The text printed here is a series of key excerpts from the introduction to his Arabic book Al-Habasha al-mazluma, aw fatihat akhar niza‘ li-l-isti‘mar fi dawr inhiyarihi [Oppressed Ethiopia, or The Start of The Final Fight Against Colonialism in the Period of its Downfall]. Born in 1909 in the United States to migrant parents, Khayyata returned with them to Tripoli, Lebanon, in 1922. He became a member of the Communist Party of Syria and Lebanon (CPSL). As noted in Tareq Ismael’s The Communist Movement in the Arab World (2011), the CPSL was founded in 1924, following French North Africa (1919), Egypt (1922), and Palestine (1923). A writer, Khayyata published inter alia in the leftist journals al-Duhur and al-Tali‘a, both of which he also edited for some time in the 1930s. (This collection’s document on the 1939 Anti-Fascist Congress in Beirut is from the latter journal.) Torture in a French prison in Lebanon early on in World War II left him very impaired mentally. He passed away in 1965.

March 19, 1956

Statement released by the Department of State (Press Release 115) commenting on a Chinese Communist Statement of March 4

The United States responds to a Chinese statement concerning the ambassadorial talks.

September 23, 1944

Prisoners of War in the Balkans

Harriman and Stalin discuss the Red Army's help evacuating American prisoners of war from Romania and their treatment by the Bulgarians.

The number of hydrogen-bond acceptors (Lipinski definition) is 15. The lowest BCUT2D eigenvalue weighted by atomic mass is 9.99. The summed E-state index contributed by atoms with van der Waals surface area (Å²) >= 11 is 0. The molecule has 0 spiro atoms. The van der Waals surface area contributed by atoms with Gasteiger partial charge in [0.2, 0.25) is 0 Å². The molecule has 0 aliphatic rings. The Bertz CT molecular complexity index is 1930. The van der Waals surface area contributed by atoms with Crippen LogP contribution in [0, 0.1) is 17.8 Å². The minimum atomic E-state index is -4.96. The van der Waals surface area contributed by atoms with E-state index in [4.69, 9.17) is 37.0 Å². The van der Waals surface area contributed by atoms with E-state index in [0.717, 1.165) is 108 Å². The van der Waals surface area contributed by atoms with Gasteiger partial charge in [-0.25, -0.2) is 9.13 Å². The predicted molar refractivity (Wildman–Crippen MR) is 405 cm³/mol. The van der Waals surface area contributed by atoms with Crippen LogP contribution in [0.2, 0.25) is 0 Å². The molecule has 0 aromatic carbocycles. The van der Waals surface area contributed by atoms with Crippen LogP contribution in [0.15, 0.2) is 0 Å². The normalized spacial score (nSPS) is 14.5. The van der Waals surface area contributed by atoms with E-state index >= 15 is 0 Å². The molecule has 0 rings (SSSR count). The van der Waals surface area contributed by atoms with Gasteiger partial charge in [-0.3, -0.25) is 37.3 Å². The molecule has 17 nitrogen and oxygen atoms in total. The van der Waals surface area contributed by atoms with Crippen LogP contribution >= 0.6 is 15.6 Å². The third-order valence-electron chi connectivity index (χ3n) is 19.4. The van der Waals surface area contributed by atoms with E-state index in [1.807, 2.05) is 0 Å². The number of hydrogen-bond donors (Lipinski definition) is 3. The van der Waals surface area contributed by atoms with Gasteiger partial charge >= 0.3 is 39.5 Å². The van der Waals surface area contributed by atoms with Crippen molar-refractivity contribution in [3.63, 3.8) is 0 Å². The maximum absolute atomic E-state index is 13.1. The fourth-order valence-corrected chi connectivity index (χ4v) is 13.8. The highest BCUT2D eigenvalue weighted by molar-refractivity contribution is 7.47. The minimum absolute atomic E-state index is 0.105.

August 12, 1944

PARAPHRASE OF Embassy’s telegram no. 2972

Harriman conveys the content of a conversation he had with Stanislaw Mikolajczyk about Soviet-Polish Relations and Polish politics during and after the war, focusing on the possibility of communism.

June 28, 1944

PARAPHRASE of telegram sent from Harriman to Roosevelt

Stalin and Harriman discuss the Normandy Invasion, military matters, and ally relations.

June 5, 1944

Djilas’s Conversations at Stalin’s Dacha

Milovan Djilas meets Stalin at his Dacha to discuss current affairs.

May 17, 1944

Professor Oscar Lange’s Report on his Meeting with Stalin, Submitted to President Roosevelt and Secretary of State Stettinius

Prof. Oscar Lange sends a briefing to the President and Secretary of State about his meeting with Stalin where they discussed Polish Politics.

July 11, 2011

Remarks With European Union High Representative for Foreign Affairs and Security Policy Catherine Ashton After Their Meeting

Secretary of State Hilary Clinton and European Union High Representative Catherine Ashton summarize their talks on Syria, Libya, and the Kosovo-Serbia dialogue, among other subjects. They field several questions from reporters on these issues and other consultations between the United States and the European Union.